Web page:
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- The classic game of buying and selling
- For 2 to 8 players ages 8 and up
- Manufactured in United States
- Classic family board game
- A game of luck, chance, and wheeling and dealing
- Buy and sell properties in Atlantic City
- Corner parts of the board, build houses and hotels, and charge other players exorbitant rent
- Includes a new game piece and rules for a shortened version of the game
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CHOKING HAZARD -- Small parts. Not for children under 3 yrs.
In 1934, in the midst of the Great Depression, an unemployed heating engineer from Pennsylvania created the game of Monopoly. Realizing that his get-rich theme might appeal to other Americans, he had the game printed and distributed in a Philadelphia department store. When he couldn't keep up with the overwhelming requests for more sets, he arranged for Parker Brothers to take over the game. And the rest, as they say, is history. But Monopoly is far from a quaint historical relic. To this day, it remains a riveting game of luck, chance, and savvy wheeling and dealing--all of which can make some lucky dog rich, rich, rich! Based on the purchase of Atlantic City real estate (a city currently renowned for its get-rich gambling opportunities), Monopoly is now printed in 26 languages with more than 200 million sets sold worldwide. Players still scoot the same beloved board pieces: the old shoe, the terrier, and the hot rod. This set also includes rules for a shortened version of the game and a new token, winner of Monopoly's recent "design a token" contest. This is capitalism at its most fun and ruthless, a must-have edition in the family game closet. --Gail HudsonSee all Product description
Safety WarningWarning: Choking hazard. Small parts. Not for children under 3 years old.
Top customer reviews
I regret this purchase. If you grew up playing Monopoly, you would be much, much better off buying "classic" or a used version. There are several major issues with this version, as well as some minor ones. If you buy this to teach your children one of the most beloved games of your childhood and a part of Americana, you are apt to be disappointed.
The major issues involve quality and design. The board itself no longer folds in two. It is cut to fold into quarters and barely sits level on a table. I do not hold out much hope it will last very long. The property cards are flimsy, made smaller than in the past, as well as being thinner. The Chance and Community Chest cards are also of poor quality, much thinner than their predecessors, and take on color changes, now being blue/white and orange/white, instead of the familiar yellow and orange, respectively.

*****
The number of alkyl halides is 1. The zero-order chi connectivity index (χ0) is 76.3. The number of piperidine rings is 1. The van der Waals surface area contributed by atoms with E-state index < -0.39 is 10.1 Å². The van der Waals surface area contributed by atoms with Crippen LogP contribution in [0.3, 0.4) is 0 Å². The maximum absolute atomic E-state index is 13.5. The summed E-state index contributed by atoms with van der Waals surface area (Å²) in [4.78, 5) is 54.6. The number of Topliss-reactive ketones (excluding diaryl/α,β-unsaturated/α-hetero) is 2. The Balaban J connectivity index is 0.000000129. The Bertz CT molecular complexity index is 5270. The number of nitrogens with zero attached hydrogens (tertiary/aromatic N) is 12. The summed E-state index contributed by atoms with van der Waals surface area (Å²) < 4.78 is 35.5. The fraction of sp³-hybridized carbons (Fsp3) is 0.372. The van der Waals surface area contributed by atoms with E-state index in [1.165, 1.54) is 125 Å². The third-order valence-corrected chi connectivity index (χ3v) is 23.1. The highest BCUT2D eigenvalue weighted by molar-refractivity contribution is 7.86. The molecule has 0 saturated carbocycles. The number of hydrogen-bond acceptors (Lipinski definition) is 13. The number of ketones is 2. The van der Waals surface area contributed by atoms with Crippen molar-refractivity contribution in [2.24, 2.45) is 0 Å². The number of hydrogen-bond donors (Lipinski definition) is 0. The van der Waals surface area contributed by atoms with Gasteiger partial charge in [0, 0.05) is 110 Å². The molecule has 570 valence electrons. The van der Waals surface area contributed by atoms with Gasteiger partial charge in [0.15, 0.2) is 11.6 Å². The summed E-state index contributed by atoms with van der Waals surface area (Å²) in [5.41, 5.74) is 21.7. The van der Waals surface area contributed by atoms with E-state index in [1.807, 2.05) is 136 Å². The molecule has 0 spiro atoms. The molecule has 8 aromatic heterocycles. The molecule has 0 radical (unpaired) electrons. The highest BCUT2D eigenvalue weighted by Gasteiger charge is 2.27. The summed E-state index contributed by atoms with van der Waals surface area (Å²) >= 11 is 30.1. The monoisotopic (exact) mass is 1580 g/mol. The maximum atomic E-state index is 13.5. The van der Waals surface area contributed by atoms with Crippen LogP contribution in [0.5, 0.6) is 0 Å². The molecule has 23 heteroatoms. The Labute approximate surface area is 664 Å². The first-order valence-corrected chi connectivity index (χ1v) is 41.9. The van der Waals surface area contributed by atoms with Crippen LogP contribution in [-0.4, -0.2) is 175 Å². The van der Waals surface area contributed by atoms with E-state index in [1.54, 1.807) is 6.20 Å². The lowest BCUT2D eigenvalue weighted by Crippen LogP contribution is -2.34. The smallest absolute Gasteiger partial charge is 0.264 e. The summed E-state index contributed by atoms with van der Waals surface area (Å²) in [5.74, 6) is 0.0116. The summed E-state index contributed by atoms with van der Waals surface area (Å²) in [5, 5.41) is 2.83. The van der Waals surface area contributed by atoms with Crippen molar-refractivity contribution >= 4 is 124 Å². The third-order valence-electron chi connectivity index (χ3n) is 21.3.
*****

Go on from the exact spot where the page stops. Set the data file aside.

The money is a big concern as well. The money is thin and there are not enough slots provided to use money in the bank during play, or to store after gameplay, and in fact there are raised areas in the plastic money tray which prevent the money from even sitting in the spaces. The raised areas are somewhat random and follow no logical pattern. So forget using the box/tray component for the bank during a game or storing money neatly. The tray is essentially useless. I have no idea what Hasbro/Parker Brothers was thinking here, and apparently neither did they.
The minor issues are some game changes: The money is different color and handed out in different amounts. Very minor, yes, but now you have to get used to $10 being blue (used to be the $50) as well as some other color changes. You are also starting the game with different amounts of money. Also the Income Tax space is now a flat $200 instead of "10% or $200", and Luxury Tax is $100, no longer $75. Again, these are minor but worth noting.
I would avoid this cheaply made version. At the very least this should be advertised as what it is - "revamped Monopoly."
But the game should not be so focused on mere "real estate." The things missing in Monopoly (then and now) are opportunities for: predatory pricing; ownership and control of the mass-media (and public opinion) by mega-corporations; cutting taxes to pump up the national debt which future players (your kids) will owe to The Bank; and clever use of armed forces to occupy and defend other countries' natural resources against foreign invasion or at least against use by local populations. Maybe those extra features could go into a future "MONOPOLY - Grand Theft Petroleum" edition?
Wonderful classic board game, but be sure Junior gets adult supervision or he'll grow up imagining that playing Monopoly is even better than "moral values."
Double check all the options in "flavors" of Monopoly (like the one with the Minions) before buying one, so that you don't end up ordering another one later :-)